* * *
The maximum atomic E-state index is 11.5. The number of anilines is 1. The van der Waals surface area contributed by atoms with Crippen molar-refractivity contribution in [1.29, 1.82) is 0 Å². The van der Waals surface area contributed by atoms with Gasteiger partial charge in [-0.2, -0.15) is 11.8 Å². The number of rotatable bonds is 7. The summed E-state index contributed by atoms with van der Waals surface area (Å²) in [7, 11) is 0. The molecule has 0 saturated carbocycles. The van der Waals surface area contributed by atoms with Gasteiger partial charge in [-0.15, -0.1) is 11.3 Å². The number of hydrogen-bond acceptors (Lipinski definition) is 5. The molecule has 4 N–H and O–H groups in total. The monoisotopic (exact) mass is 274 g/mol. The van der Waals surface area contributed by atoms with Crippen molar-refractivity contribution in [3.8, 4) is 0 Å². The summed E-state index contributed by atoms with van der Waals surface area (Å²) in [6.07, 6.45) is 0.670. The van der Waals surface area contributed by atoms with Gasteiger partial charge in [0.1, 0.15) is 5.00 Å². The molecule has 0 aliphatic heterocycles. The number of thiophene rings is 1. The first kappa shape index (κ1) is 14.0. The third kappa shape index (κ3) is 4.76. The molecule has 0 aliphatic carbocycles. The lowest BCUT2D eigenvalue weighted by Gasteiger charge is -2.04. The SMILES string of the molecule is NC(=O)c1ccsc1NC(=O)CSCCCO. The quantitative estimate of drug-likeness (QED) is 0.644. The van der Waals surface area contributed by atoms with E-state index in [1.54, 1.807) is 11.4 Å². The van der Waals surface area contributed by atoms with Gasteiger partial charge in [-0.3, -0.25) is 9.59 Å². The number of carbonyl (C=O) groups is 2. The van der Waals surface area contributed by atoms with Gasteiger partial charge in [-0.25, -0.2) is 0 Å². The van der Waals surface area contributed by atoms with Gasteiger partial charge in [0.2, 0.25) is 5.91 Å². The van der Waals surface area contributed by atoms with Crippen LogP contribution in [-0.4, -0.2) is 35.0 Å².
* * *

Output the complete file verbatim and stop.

The maximum atomic E-state index is 11.5. The number of anilines is 1. The van der Waals surface area contributed by atoms with Crippen molar-refractivity contribution in [1.29, 1.82) is 0 Å². The van der Waals surface area contributed by atoms with Gasteiger partial charge in [-0.2, -0.15) is 11.8 Å². The number of rotatable bonds is 7. The summed E-state index contributed by atoms with van der Waals surface area (Å²) in [7, 11) is 0. The molecule has 0 saturated carbocycles. The van der Waals surface area contributed by atoms with Gasteiger partial charge in [-0.15, -0.1) is 11.3 Å². The number of hydrogen-bond acceptors (Lipinski definition) is 5. The molecule has 4 N–H and O–H groups in total. The monoisotopic (exact) mass is 274 g/mol. The van der Waals surface area contributed by atoms with Crippen molar-refractivity contribution in [3.8, 4) is 0 Å². The summed E-state index contributed by atoms with van der Waals surface area (Å²) in [6.07, 6.45) is 0.670. The van der Waals surface area contributed by atoms with Gasteiger partial charge in [0.1, 0.15) is 5.00 Å². The molecule has 0 aliphatic heterocycles. The number of thiophene rings is 1. The first kappa shape index (κ1) is 14.0. The third kappa shape index (κ3) is 4.76. The molecule has 0 aliphatic carbocycles. The lowest BCUT2D eigenvalue weighted by Gasteiger charge is -2.04. The SMILES string of the molecule is NC(=O)c1ccsc1NC(=O)CSCCCO. The quantitative estimate of drug-likeness (QED) is 0.644. The van der Waals surface area contributed by atoms with E-state index in [1.54, 1.807) is 11.4 Å². The van der Waals surface area contributed by atoms with Gasteiger partial charge in [-0.3, -0.25) is 9.59 Å². The number of carbonyl (C=O) groups is 2. The van der Waals surface area contributed by atoms with Gasteiger partial charge in [-0.25, -0.2) is 0 Å². The van der Waals surface area contributed by atoms with Gasteiger partial charge in [0.2, 0.25) is 5.91 Å². The van der Waals surface area contributed by atoms with Crippen LogP contribution in [-0.4, -0.2) is 35.0 Å².